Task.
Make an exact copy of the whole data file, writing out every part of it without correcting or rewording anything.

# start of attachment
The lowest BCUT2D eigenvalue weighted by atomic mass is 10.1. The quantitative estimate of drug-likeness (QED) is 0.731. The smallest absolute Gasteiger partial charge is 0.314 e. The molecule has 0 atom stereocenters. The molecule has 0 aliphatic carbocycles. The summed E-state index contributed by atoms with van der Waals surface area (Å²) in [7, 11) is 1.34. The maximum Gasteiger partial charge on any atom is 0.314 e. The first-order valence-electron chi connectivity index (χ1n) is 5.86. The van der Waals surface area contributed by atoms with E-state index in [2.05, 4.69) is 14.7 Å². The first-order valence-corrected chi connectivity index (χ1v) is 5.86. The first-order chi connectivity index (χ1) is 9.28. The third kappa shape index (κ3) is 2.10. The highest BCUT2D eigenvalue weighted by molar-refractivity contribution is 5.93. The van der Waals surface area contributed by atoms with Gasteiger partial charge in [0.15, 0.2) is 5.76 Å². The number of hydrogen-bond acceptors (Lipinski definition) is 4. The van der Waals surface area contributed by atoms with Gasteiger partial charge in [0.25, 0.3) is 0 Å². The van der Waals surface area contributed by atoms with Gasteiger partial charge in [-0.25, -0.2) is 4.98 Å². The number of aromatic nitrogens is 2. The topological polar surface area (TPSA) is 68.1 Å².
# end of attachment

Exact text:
The lowest BCUT2D eigenvalue weighted by atomic mass is 10.1. The quantitative estimate of drug-likeness (QED) is 0.731. The smallest absolute Gasteiger partial charge is 0.314 e. The molecule has 0 atom stereocenters. The molecule has 0 aliphatic carbocycles. The summed E-state index contributed by atoms with van der Waals surface area (Å²) in [7, 11) is 1.34. The maximum Gasteiger partial charge on any atom is 0.314 e. The first-order valence-electron chi connectivity index (χ1n) is 5.86. The van der Waals surface area contributed by atoms with E-state index in [2.05, 4.69) is 14.7 Å². The first-order valence-corrected chi connectivity index (χ1v) is 5.86. The first-order chi connectivity index (χ1) is 9.28. The third kappa shape index (κ3) is 2.10. The highest BCUT2D eigenvalue weighted by molar-refractivity contribution is 5.93. The van der Waals surface area contributed by atoms with Gasteiger partial charge in [0.15, 0.2) is 5.76 Å². The number of hydrogen-bond acceptors (Lipinski definition) is 4. The van der Waals surface area contributed by atoms with Gasteiger partial charge in [0.25, 0.3) is 0 Å². The van der Waals surface area contributed by atoms with Gasteiger partial charge in [-0.25, -0.2) is 4.98 Å². The number of aromatic nitrogens is 2. The topological polar surface area (TPSA) is 68.1 Å².